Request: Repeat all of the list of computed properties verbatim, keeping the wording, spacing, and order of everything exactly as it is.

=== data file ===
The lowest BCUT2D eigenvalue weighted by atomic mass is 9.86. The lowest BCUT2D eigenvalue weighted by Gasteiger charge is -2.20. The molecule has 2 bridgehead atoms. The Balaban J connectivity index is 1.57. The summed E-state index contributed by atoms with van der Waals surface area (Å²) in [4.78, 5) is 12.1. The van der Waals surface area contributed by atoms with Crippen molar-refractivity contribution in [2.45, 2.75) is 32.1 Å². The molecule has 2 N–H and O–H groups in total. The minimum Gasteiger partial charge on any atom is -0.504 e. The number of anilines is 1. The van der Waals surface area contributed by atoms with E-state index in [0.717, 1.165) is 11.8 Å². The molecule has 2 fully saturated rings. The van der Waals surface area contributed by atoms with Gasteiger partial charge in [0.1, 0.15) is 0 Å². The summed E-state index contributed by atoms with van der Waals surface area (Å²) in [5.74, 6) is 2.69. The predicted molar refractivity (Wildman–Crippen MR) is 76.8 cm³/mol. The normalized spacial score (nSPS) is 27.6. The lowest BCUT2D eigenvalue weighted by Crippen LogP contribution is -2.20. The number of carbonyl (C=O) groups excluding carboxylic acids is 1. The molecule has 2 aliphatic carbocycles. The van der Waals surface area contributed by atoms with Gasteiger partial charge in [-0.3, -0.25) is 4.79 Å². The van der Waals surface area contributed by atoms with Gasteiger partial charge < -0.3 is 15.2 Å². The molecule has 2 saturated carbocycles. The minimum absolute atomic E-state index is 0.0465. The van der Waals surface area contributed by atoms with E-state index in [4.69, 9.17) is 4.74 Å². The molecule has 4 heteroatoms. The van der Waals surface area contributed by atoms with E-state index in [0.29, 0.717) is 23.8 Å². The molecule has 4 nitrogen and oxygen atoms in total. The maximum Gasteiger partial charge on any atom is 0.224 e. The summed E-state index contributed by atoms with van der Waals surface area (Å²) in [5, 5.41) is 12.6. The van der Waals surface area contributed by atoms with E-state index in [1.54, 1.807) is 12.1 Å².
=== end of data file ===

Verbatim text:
The lowest BCUT2D eigenvalue weighted by atomic mass is 9.86. The lowest BCUT2D eigenvalue weighted by Gasteiger charge is -2.20. The molecule has 2 bridgehead atoms. The Balaban J connectivity index is 1.57. The summed E-state index contributed by atoms with van der Waals surface area (Å²) in [4.78, 5) is 12.1. The van der Waals surface area contributed by atoms with Crippen molar-refractivity contribution in [2.45, 2.75) is 32.1 Å². The molecule has 2 N–H and O–H groups in total. The minimum Gasteiger partial charge on any atom is -0.504 e. The number of anilines is 1. The van der Waals surface area contributed by atoms with E-state index in [0.717, 1.165) is 11.8 Å². The molecule has 2 fully saturated rings. The van der Waals surface area contributed by atoms with Gasteiger partial charge in [0.1, 0.15) is 0 Å². The summed E-state index contributed by atoms with van der Waals surface area (Å²) in [5.74, 6) is 2.69. The predicted molar refractivity (Wildman–Crippen MR) is 76.8 cm³/mol. The normalized spacial score (nSPS) is 27.6. The lowest BCUT2D eigenvalue weighted by Crippen LogP contribution is -2.20. The number of carbonyl (C=O) groups excluding carboxylic acids is 1. The molecule has 2 aliphatic carbocycles. The van der Waals surface area contributed by atoms with Gasteiger partial charge in [-0.3, -0.25) is 4.79 Å². The van der Waals surface area contributed by atoms with Gasteiger partial charge < -0.3 is 15.2 Å². The molecule has 2 saturated carbocycles. The minimum absolute atomic E-state index is 0.0465. The van der Waals surface area contributed by atoms with E-state index in [4.69, 9.17) is 4.74 Å². The molecule has 4 heteroatoms. The van der Waals surface area contributed by atoms with E-state index in [0.29, 0.717) is 23.8 Å². The molecule has 4 nitrogen and oxygen atoms in total. The maximum Gasteiger partial charge on any atom is 0.224 e. The summed E-state index contributed by atoms with van der Waals surface area (Å²) in [5, 5.41) is 12.6. The van der Waals surface area contributed by atoms with E-state index in [1.54, 1.807) is 12.1 Å².